I decided to attend a Buddhist Retreat some years ago which focused on meditation techniques. Now I have a problem with meditation. I have difficulty quietening my mind. Meditating is a great challenge for the borderline ADHD’s. It’s almost impossible for us to remain with a clear ‘screen’ for more than three minutes. Anyway I persevered and managed to let go of the immediate past, future-paced hopes and fears, erotic daydreams, the worsening backache and the itchy nose. And I must admit that I managed to quieten things down quite successfully over the course of the weekend.

During one of the breaks I approached the facilitator, who appeared knowledgeable in Buddhist matters and inquired how meditation assists us in daily life. I suggested that it’s all well and good getting into a resourceful mind state in such perfect surroundings, but on returning to the stresses of the coal-face and daily life in the ‘front’ lines, the serene would be replaced in minutes by the blood curdling battle cries of survival. The young man replied that ongoing repetition of the meditative state would eventually pervade daily life and ultimately would become the default mode – a kind of osmosis!

Now being a ‘neuro guy’ I know about this process called neuroplasticity – the breaking down of old redundant neuronal circuitry and the establishing of new connections, which underpins learning. Therefore learning and change is an active process. And so I had difficulty in accepting that answer. Things don’t just happen. You might as well put a book under your pillow at night so that you get to know it all in the morning! So I sought out a Buddhist person of repute to assist me with my dilemma. For without knowing the benefits of meditation, I couldn’t squeeze out sufficient dopamine to sustain the effort. This time my question was perfectly answered.

That person, who I respect enormously, indicated that what we gain from effective meditation is awarenessclaritycalmness and motivation towards value contribution. These are the qualities that you need to carry over into daily life. Wow! Then it all came together.

Awareness – of self, others and of the extended environment is the first step to appreciating our strengths and weaknesses and the influence that we have upon the environment and how we are impacted by that environment. This leads to the next element, clarity, which itself feeds further awareness.

Clarity – an understanding created by perceiving self and the environment with minimal subjectivity and applying reason (seated in our pre-frontal cortices) to the observations. In this way we begin to chip away at the foundations of our limiting beliefs which determine our subjectivity and undermine our ability to transcend intrinsic biases and prejudices. And as we neutralize the fear elements (amygdala-based) of our limiting beliefs which cause us to fear loss ( of property, recognition, adoration) and to defend our turf at all costs and employ judgementalism against everything which lies outside of our turf/comfort zone, we become more sensitive and accepting of others. We judge all the time. But this judging reflects the exercising of opinion based on our subjective world view. The concept of ’judgementalism’ that I refer to above however, is disparaging and denotes the need to put something or someone down because it challenges/threatens one’s subjective world view and is therefore inconvenient. It invariably incorporates other elements designed to aggressively eliminate the opposition so that the subjective view point prevails – amygdala initiated, adrenaline mediated. Once clarity is achieved we inherit calmness.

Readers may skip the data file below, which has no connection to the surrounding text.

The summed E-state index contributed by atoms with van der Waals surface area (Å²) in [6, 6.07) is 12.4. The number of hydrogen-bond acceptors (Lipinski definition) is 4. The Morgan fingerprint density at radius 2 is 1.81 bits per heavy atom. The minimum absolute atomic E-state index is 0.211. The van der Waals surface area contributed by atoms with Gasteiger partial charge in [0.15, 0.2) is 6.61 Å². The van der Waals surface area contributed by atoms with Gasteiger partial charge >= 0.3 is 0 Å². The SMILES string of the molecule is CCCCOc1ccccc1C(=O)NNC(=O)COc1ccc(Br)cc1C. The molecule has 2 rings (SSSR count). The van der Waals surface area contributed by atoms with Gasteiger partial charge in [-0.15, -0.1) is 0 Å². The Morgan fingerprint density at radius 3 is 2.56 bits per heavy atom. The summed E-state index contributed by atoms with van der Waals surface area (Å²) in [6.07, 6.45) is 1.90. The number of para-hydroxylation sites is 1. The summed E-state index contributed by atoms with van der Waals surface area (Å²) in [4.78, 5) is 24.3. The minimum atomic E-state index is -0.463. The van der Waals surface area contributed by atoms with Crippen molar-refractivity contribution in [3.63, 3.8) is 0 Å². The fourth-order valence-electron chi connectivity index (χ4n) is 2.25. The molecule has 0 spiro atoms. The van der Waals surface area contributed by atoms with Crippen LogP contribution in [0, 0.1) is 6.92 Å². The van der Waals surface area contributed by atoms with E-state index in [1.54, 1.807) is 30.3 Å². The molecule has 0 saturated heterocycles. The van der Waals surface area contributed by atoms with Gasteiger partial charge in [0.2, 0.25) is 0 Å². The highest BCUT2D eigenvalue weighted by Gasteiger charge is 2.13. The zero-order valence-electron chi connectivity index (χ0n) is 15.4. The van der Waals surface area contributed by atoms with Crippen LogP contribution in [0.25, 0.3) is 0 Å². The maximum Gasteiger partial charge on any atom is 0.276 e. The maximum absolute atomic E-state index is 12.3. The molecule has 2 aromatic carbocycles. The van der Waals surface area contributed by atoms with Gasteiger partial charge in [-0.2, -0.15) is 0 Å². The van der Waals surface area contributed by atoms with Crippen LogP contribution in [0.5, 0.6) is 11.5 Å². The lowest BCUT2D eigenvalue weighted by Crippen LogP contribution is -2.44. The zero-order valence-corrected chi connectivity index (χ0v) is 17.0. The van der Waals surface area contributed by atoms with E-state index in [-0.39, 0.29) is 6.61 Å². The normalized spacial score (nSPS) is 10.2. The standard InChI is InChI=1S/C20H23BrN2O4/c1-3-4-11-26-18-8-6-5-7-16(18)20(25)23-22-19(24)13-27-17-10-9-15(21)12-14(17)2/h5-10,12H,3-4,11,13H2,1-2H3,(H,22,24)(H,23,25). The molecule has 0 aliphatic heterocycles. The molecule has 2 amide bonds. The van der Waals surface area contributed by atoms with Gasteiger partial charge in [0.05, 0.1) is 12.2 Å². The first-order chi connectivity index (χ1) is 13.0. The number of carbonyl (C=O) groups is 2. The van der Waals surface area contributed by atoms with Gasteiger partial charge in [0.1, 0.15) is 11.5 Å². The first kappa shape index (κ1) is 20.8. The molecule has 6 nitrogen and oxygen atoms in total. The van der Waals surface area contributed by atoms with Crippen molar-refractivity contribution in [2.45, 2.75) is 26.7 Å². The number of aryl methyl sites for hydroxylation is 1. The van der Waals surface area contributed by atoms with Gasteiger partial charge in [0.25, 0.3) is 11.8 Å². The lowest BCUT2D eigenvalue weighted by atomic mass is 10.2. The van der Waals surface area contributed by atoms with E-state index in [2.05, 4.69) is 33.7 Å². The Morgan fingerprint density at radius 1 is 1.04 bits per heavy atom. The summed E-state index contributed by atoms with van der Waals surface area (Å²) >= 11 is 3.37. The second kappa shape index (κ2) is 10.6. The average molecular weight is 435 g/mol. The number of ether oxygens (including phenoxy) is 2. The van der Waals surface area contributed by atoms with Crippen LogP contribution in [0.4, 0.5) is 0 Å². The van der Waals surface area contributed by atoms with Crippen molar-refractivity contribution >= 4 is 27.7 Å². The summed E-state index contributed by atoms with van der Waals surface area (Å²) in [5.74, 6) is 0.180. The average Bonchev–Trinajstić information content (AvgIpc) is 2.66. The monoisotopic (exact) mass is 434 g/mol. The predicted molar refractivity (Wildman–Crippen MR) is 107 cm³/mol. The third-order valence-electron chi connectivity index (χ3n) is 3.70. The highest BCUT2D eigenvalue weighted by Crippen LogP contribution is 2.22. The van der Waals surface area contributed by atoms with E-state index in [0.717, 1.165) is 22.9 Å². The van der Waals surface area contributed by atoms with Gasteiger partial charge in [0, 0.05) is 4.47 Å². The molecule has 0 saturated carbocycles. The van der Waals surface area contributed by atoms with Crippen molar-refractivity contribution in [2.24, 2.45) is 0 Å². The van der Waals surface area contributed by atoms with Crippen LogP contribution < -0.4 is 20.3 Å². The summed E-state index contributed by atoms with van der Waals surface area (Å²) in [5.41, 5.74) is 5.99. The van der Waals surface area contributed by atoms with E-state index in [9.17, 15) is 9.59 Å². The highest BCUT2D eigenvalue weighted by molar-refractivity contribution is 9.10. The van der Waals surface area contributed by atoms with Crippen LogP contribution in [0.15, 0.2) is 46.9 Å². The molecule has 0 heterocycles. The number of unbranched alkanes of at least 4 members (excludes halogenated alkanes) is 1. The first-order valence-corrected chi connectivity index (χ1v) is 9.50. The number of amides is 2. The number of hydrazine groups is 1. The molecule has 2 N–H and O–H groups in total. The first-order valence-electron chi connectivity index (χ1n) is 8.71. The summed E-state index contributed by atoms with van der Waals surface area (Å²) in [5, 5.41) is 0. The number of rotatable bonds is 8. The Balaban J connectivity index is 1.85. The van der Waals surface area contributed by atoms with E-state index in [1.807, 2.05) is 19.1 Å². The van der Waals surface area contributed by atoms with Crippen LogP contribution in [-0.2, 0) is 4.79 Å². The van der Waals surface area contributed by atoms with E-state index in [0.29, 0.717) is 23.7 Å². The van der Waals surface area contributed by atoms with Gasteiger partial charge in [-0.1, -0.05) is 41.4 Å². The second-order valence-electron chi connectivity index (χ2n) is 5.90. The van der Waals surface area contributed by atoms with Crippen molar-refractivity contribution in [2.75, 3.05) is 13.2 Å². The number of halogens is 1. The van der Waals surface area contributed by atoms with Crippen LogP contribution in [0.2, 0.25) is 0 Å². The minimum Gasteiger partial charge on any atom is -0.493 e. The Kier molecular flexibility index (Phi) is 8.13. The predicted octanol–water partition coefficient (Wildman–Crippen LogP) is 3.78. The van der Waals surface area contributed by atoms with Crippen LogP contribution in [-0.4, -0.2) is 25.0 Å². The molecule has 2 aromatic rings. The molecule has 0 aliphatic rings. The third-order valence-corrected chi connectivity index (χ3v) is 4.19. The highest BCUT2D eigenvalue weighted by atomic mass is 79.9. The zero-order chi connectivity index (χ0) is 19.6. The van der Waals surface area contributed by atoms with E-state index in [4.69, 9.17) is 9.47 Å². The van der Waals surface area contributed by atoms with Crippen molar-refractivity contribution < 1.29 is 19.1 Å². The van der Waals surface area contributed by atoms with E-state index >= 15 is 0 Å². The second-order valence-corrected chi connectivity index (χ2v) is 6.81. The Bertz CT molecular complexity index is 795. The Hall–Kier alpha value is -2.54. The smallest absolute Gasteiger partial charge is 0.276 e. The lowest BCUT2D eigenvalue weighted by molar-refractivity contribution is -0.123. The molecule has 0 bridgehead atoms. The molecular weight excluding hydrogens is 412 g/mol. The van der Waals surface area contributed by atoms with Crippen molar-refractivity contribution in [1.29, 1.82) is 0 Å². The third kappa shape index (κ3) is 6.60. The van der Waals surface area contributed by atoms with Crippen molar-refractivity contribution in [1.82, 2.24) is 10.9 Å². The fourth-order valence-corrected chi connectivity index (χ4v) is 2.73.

Calmness – evolves from awareness and clarity of self and of the extended environment (and all that dwell therein) and an acceptance of the way of things. This leads to a respectful engagement with the environment which has incorporated an authentic sensitivity to others and to their situations. From here there is a natural hop to value contribution.

Value contribution  – arises out of awareness, clarity and calmness which invites us to make a value contribution – making things better than they were before we engaged with them.  The process is driven by mind states of awe, a sense of connectedness, empathy, trust, belief and gratitude (the oxytocin array!). Value contribution further enhances the integration underpinning awareness, clarity and calmness.

It became apparent to me that integrating a neuroscience-based program with the ancient concept of mindfulness meditation could achieve the best of two worlds. One had to respect though, that learning is based on the process of neuroplasticity. The process is driven by mindful engagement, curiosity and reward (optimal quantities of dopamine and adrenaline). My existing clinical and corporate application at the time was an integration of the neurosciences with PNI (psychoneuro-immunology – the scientific study of the two-way traffic between neuropsychology and immune function). It was relatively easy to go the extra mile and incorporate the dimension of mindfulness and mindful meditation into the application (www.neuronostic.com/PromoSurge.pdf) And the rest, as they say, is history. For the past ten years I’ve been facilitating Retreats at the Buddhist Retreat Centre in Ixopo, South Africa (www.brcixopo.co.za), in addition to using the same application in the clinical and corporate environments.

While slowly learning to walk my talk from the experiences gleaned in this life experience, the take home message for me personally became pretty clear: There’s enough reason to pause regularly, find a quiet spot, clear the toxic thoughts from your mind, enhance awareness, become more sensitive and gain clarity and calmness. Additionally, I would throw in a generous helping of gratitude!

Copyright reserved – Ian Weinberg 2017